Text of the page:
Prepping First Aid Skills and Supplies is the fourth week in my 5 week, Prepping for Non-Preppers, series. This week we’re going to dive into prepping first aid skills and medical supplies. We need to build a medical kit that is prepared for the unexpected. How prepared are you? Could you treat minor wounds during an emergency? Do you have the right supplies? What if there was no way to call 911?
I think we need to break these preps into 2 distinct categories – the first is the supplies you should have in your storage and second are the skills you need to have or acquire.
Prepping First Aid – Medical Supplies for Your Home
Unless you’re in the medical industry, you may feel overwhelmed by what supplies you want to keep on hand; past band aids and neosporin. So let’s start with some basics (in alphabetical order):
- ABD Pads
- Ace bandages – in multiple sizes
- Adhesive bandages (band aids) in various sizes
- Adhesive tape
- Antibiotic ointment
- Anti-Itch ointment
- Alcohol and/or peroxide
- Bulb suction device for flushing out wounds
- Butterfly bandages for closing wounds, wound glue would be something to consider too
- Cotton balls and cotton swabs
- CPR Shields
- Disposable latex or synthetic gloves (never touch an open wound without them)
- Duct tape (Check out Duct Tape 911)
- Finger splint/s
- Gauze pads and roller gauze in assorted sizes
- Hand sanitizer (soap is better if you can wash up first)
- Instant cold packs
- Plastic bags for safe disposal of hazardous material
- Safety pins in multiple sizes
- Sterile eyewash
- Sterile dressings
- Activated charcoal
- Aloe vera gel
- Anti-diarrhea medication
- Aspirin and non-aspirin pain reliever
- Calamine lotion
- Children’s pain and fever reducers
- Oral antihistamine
- Personal medications
- Syringe, medicine cup or spoon for measuring and dispensing medications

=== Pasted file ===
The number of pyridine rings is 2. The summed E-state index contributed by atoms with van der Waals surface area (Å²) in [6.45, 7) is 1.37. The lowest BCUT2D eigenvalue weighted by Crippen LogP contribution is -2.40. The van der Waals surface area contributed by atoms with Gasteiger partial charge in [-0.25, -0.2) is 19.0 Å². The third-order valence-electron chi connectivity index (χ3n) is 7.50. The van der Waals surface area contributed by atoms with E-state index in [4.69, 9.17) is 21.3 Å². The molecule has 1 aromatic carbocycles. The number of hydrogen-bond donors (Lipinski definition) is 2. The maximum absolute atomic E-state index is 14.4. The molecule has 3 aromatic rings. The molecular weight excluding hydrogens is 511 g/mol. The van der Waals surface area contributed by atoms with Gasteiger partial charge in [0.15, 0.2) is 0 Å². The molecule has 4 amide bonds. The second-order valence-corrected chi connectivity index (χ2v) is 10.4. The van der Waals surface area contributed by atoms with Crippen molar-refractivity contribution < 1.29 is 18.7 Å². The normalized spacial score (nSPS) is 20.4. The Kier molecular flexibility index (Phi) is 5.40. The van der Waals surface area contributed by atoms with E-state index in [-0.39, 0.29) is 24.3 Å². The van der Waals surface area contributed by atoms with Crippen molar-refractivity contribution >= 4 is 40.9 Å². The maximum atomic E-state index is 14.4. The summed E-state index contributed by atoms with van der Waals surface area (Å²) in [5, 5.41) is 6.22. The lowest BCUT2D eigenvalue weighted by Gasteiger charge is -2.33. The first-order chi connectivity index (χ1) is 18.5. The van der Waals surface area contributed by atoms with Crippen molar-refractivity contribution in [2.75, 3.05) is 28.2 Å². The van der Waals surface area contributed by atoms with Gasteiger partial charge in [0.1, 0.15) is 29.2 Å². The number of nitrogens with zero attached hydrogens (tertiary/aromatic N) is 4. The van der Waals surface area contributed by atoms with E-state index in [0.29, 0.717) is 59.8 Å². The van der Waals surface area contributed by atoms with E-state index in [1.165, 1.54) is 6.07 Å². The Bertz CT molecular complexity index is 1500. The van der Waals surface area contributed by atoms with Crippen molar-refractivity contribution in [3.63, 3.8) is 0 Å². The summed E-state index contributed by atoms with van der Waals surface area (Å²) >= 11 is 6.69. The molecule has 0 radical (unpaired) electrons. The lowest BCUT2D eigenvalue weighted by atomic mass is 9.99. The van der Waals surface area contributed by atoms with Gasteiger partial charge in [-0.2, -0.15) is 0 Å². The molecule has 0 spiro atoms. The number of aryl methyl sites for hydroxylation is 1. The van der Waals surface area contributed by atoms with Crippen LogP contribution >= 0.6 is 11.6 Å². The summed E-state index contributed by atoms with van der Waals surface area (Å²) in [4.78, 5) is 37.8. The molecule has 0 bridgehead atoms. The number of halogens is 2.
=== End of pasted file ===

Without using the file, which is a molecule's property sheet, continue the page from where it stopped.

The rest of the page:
- Vitamins you take on a regular basis
You’ll want to keep these supplies where they can be easily accessed (but not for little ones) and organized. I like using a large tackle box. I like these because you can carry it to another location or car fairly easily. Which reminds me, if you’re prepping first aid, you need one for your car and I like one for my purse.
Links to check out: Creating An Emergency Car Kit and DIY Mini First Aid Kit
Prepping First Aid – Natural Options
I would be remiss if I didn’t list some natural options that you should have in your medical supplies too!
- Colloidal Silver – great immune booster and alternative to anibiotics (I cleared pink eye with it!). I use Sovereign Silver.
- Essential Oils – So many incredible uses for first aid and preventative care.
- Coconut Oil – many medical uses, check out Dr. Mercola’s list
- Raw Honey – anti-bacterial, anti-fungal, anti-viral
- Epsom Salts – I’ve listed some of the medical benefits in my article on epsom salts.
Prepping First Aid – Skills You Need to Know
- CPR or Cardiopulmonary Resuscitation
- The Heimlich Maneuver (on someone else, and yourself)
- How to stop bleeding
- How to wrap wounds, sprains
- Recognize a stroke
- How to treat shock, hypothermia, dehydration
Taking a basic CPR/First aid class would be an excellent start to learning these skills. Checkout your local Red Cross for classes.
Prepping First Aid – Books to Have on Hand
I recommend you keep your first aid books with your first aid supplies. You don’t want to be looking for the books when an emergency arises!
The Survival Medicine Handbook: A guide for when help is NOT on the way
ACEP First Aid Manual, 5th Edition (Dk First Aid Manual)
Living Ready Pocket Manual – First Aid
Duct Tape 911: The Many Amazing Medical Things You Can Do to Tape Yourself Together
Check out some of these awesome articles too!
- Food Storage Moms – What You Need In First Aid Kits
- Backdoor Survival – 8 Uncommon First Aid Items
- The Survival Mom – You Can Make a School-Friendly First Aid Kit
Start Prepping Today – 5 week series.
Week 1 – Make A Game Plan
Week 2 – Water Storage
Week 3 – Food Storage
Week 4 – First Aid & Medical Supplies (you’re here)
Week 5 – Off Grid Considerations
It should be noted that I am not a doctor or a medical specialist of any kind. Any and all advice in this post is informational and used at your own risk. It is assumed that you will be doing your own research on this topic and conferring with medical professionals as needed.